Prove that the a modified Cantor Set is not Jordan-Measurable

Let $C_0 = [0,1]$ and if $C_n$ is given as a disjoint union of intervals, construct $C_{n+1}$ by removing from each interval $I$ an open interval of length $(n+2)^{-2}|I|$ in the middle of each interval, and then define $C$ as the intersection of all those intervals. I want to show that this set is not Jordan-measurable.

Note that contrary to the "standard" Cantor set, where we remove $1/3 \cdot |I|$ in the middle of each interval, here we remove $(n+2)^{-2} \cdot |I|$ in each stage.

Using some Theory about Lebesgue-measurable sets, it is easy to show this, because counting what we remove we have $$1 - \sum_{n=0}^{\infty} \frac{1}{(n+2)^2} = 1 - \left( \sum_{n=1}^{\infty} \frac{1}{n^2} - 1 - 1/2 \right) = \frac{5}{2} - \frac{\pi^2}{6} > 0$$ and so it has positive Lebesgue-meassure. Also if it is Jordan-measurable, then its Jordan-measure equals its Lebesgue-measure, and so it would have positive Jordan-measure. But because it equals its boundary, its boundary has positive Jordan-measure, which implies it is not Jordan-measurable, and by this contradiction it cannot be Jordan-measurable.

But I want to proof this fact without using the Lebesgue-measure, so do you know a proof?

Some facts about Jordan-measurable (J-measurable for short) sets I know:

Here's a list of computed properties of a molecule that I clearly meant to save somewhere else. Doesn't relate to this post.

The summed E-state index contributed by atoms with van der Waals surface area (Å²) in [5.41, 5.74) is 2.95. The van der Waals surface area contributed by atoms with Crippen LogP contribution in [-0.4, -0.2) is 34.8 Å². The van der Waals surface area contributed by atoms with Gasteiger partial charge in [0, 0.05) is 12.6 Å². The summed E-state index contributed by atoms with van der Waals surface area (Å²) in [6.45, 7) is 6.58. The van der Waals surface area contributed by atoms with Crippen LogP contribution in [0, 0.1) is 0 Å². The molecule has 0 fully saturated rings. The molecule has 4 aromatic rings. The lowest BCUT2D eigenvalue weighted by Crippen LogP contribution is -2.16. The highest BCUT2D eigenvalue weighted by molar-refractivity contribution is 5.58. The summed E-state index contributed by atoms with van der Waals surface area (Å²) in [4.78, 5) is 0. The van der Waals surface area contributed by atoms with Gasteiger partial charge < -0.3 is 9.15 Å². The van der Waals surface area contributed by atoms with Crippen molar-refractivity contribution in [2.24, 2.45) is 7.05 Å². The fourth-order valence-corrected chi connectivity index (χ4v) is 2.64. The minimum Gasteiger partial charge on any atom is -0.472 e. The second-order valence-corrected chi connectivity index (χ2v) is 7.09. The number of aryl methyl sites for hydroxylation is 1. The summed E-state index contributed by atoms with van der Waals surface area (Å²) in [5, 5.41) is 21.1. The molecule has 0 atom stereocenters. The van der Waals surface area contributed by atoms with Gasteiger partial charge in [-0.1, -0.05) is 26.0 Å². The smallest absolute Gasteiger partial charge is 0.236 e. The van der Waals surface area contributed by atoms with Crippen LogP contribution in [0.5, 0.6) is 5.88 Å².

• a set is J-measurable iff its inner and outer J-measure coincide (definition)
• a set is $M$ J-measureable iff for each $\varepsilon > 0$ there exists sets $S,T$ which could be written as a union of a finite number of intervals such that $$S \subseteq M \subseteq T, \quad |T| - |S| < \varepsilon$$
• a set $M$ is J-measureable iff $|\partial M| = 0$.

and also a fact about approximations if we successively partition $\mathbb R$ in intervals of length $1/2^k, k = 1,2,3,\ldots$.

But I do not see a way to use this facts in any useful way here.

The inner Jordan measure of $$C$$ is zero, since it does not contain any intervals.
Suppose we covered $$C$$ by finitely many intervals $$I_k$$. Let $$\delta$$ be the minimum of the lengths of $$I_k$$. Choose $$n$$ such that during the construction of $$C$$, all gaps removed at the stages $$n$$ and later are of length less than $$\delta$$.
Claim: $$C_n \subset \bigcup (2I_k)$$, where $$2I_k$$ means the interval with same center and twice the length.
Proof of claim: Indeed, let $$x\in C_n$$. If $$x\in C$$, it is covered by some $$I_k$$. Otherwise, it is within a gap removed at some stage $$\ge n$$. Let $$y$$ be an endpoint of this gap. Note that $$y\in C$$ and $$|x-y|<\delta$$. There is $$k$$ such that $$y\in I_k$$. It follows that $$x\in 2I_k$$. $$\quad \Box$$
Since $$C_n$$ is the finite union of intervals, we know exactly what its Jordan measure is, and it's bounded from below by a constant independent of $$n$$. This gives a lower bound on $$\sum |I_k|$$. In conclusion, the outer Jordan measure of $$C$$ is positive.